26. 5 out of 5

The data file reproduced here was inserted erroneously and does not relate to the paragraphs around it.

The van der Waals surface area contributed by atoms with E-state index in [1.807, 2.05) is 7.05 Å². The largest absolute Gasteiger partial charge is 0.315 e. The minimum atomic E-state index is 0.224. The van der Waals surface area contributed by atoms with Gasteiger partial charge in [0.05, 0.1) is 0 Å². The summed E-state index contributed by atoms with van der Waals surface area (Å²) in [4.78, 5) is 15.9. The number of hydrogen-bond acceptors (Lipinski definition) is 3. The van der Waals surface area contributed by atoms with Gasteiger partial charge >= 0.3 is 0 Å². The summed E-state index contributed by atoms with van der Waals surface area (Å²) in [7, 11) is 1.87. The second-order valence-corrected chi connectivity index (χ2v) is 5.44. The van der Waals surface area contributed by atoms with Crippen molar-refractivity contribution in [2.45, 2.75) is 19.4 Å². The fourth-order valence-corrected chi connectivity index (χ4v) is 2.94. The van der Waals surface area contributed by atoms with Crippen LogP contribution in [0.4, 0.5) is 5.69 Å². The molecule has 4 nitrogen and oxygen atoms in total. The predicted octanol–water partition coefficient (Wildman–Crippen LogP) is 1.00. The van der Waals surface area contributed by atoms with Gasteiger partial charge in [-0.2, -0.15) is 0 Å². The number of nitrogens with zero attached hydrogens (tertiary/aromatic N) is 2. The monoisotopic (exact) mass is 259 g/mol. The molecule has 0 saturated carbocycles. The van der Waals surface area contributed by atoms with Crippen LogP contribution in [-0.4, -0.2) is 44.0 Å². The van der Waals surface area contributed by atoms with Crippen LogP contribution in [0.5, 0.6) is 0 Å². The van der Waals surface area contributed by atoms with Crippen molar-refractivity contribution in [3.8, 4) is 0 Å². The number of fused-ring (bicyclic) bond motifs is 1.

Zachary Littrell